W. Robert Ecton
Retired shoe executive
Services for W. Robert Ecton, a retired shoe company executive who lived 21 years in the Towson area, will be held at 11 a.m. tomorrow at the Westminster Presbyterian Church in Oklahoma City.
Mr. Ecton, who was 73, died Dec. 12 in a Sarasota, Fla., nursing home of complications from Parkinson's and Alzheimer's diseases.
He got his start in the shoe industry in the family's retail shoe business in Oklahoma City and as a wholesale shoe salesman. When he lived in Baltimore, Mr. Ecton was president of the old Dixon, Barton, Lambrecht Co., a manufacturer of women's shoes. He lived in the Wiltondale section of Towson from 1955 until 1976.
For the next decade, he was associated with the Florsheim Shoe Co., retiring as a vice president in New York in 1986.
A native of Oklahoma City and a graduate of the University of Oklahoma law school, he served in the Pacific during World War II, reaching the rank of major. His decorations included the Purple Heart and the Bronze Star.
While in Baltimore, he was a member of the Baltimore Country Club and the Grace United Methodist Church. More recently, be belonged to the Meadows Country Club in Sarasota.
He is survived by his wife of 45 years, the former Marian Brooks; two sons, W. Robert Ecton Jr. of Baltimore and Randolph Brooks Ecton of Bayville, N.Y.; a daughter, Elizabeth Ecton Little of Hunt Valley; a sister, Dorothy Ecton Singleton of Oklahoma City; and three grandchildren.
The family suggested that memorial contributions could be made to the Parkinson Foundation, 1501 N.W. Ninth Ave. in Miami or the Hospice of Southwest Florida, 6055 Rand Blvd. in Sarasota.
Margaret S. Briggs
Retired P.E. teacher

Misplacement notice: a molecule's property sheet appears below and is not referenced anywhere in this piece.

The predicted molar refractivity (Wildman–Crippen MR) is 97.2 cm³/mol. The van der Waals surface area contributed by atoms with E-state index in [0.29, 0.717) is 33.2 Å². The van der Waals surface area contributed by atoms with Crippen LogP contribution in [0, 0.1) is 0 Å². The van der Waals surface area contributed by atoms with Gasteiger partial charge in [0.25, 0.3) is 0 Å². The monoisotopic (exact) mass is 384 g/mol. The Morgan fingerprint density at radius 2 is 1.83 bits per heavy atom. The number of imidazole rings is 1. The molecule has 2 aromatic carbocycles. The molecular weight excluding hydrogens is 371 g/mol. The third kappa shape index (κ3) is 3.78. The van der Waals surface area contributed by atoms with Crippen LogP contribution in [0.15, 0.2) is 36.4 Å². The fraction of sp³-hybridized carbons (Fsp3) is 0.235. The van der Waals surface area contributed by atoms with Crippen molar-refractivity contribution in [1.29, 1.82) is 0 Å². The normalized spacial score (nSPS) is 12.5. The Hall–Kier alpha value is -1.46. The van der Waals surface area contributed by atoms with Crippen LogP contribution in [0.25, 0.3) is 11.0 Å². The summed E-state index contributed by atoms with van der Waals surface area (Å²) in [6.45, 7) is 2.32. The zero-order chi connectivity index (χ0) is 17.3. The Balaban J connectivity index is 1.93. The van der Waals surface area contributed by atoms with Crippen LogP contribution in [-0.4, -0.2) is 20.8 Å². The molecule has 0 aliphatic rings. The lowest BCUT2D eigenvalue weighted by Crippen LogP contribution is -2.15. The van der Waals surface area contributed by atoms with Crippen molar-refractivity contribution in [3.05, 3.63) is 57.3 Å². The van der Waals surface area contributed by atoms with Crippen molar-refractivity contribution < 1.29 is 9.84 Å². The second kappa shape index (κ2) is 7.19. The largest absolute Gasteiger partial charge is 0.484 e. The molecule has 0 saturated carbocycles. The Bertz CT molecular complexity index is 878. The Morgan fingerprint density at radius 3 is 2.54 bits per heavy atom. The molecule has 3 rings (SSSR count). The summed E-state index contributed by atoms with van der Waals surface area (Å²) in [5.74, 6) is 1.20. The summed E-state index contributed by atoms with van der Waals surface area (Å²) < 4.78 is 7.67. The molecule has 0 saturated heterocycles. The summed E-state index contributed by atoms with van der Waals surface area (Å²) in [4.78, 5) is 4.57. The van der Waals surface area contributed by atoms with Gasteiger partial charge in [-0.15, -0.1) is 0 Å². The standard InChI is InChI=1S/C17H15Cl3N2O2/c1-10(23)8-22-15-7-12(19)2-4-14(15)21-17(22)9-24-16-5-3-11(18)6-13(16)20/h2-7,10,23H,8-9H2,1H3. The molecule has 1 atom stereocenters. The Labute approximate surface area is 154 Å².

Margaret Scott Briggs, who taught physical education at the Bryn Mawr School for Girls for more than four decades, died Saturday of a cerebral infarction at a Stevenson nursing home. She was 91.
Ms. Briggs was born in Fort Dodge, Iowa, and moved with her family to Baltimore at an early age. She was educated at the Bryn Mawr School, from which she graduated in the late 1920s. She received her professional training at the Chelsea School of Physical Education in London.
Ms. Briggs, who was known by her surname to students and staff at the school, returned to Baltimore and in 1934 began teaching physical education to all grades at the North Baltimore private school. She retired in 1975.
For many summers, she ran the Gordon Hill Day Camp at Bryn Mawr. She also was a former member of the Baltimore Field Hockey and Lacrosse associations.
There are no survivors.
In recent years, Ms. Briggs resided at the Holly Hill Manor nursing home. No services are planned, but memorial contributions may be directed to the Holly Hill Activity Program, 531 Stevenson Lane, Stevenson 21153.
C. Price Colvin
Was tennis champion
C. Price Colvin, a retired Arizona schoolteacher who was a well-known Baltimore tennis player more than half a century ago, died Nov. 29 of Alzheimer's disease in Sun City, Ariz.
Mr. Colvin, who was 83 and a native of Baltimore, had lived in Arizona since the early 1940s. He taught eighth-graders at the Andalusia School in the Phoenix area for nearly two decades before retiring in 1972.
He worked earlier at the Sparrows Point mill of the Bethlehem Steel Corp. -- one of several jobs Mr. Colvin had during the Depression years.
In Baltimore, he was a graduate of Mount St. Joseph High School and Loyola College, where he played on the basketball and tennis teams. He also was an original inductee of the Loyola Hall of Fame.
Tennis was Mr. Colvin's main sport. He was a dominant figure on city courts in the 1920s and 1930s. He was the men's singles winner five years in a row -- from 1935 to 1939 -- in the municipal tournament sponsored by The Evening Sun, according to his son, Jonathan Colvin, a private investigator who lives in Glendale, Ariz.
Mr. Colvin also is survived by his wife of 46 years, the former Ann Gustin; a brother, F. De Witt Colvin of Baltimore; and three grandchildren.
A daughter, Tabitha Hensley, was killed along with her husband in a 1979 traffic accident.
The family suggested memorial donations to the Alzheimer's Foundation.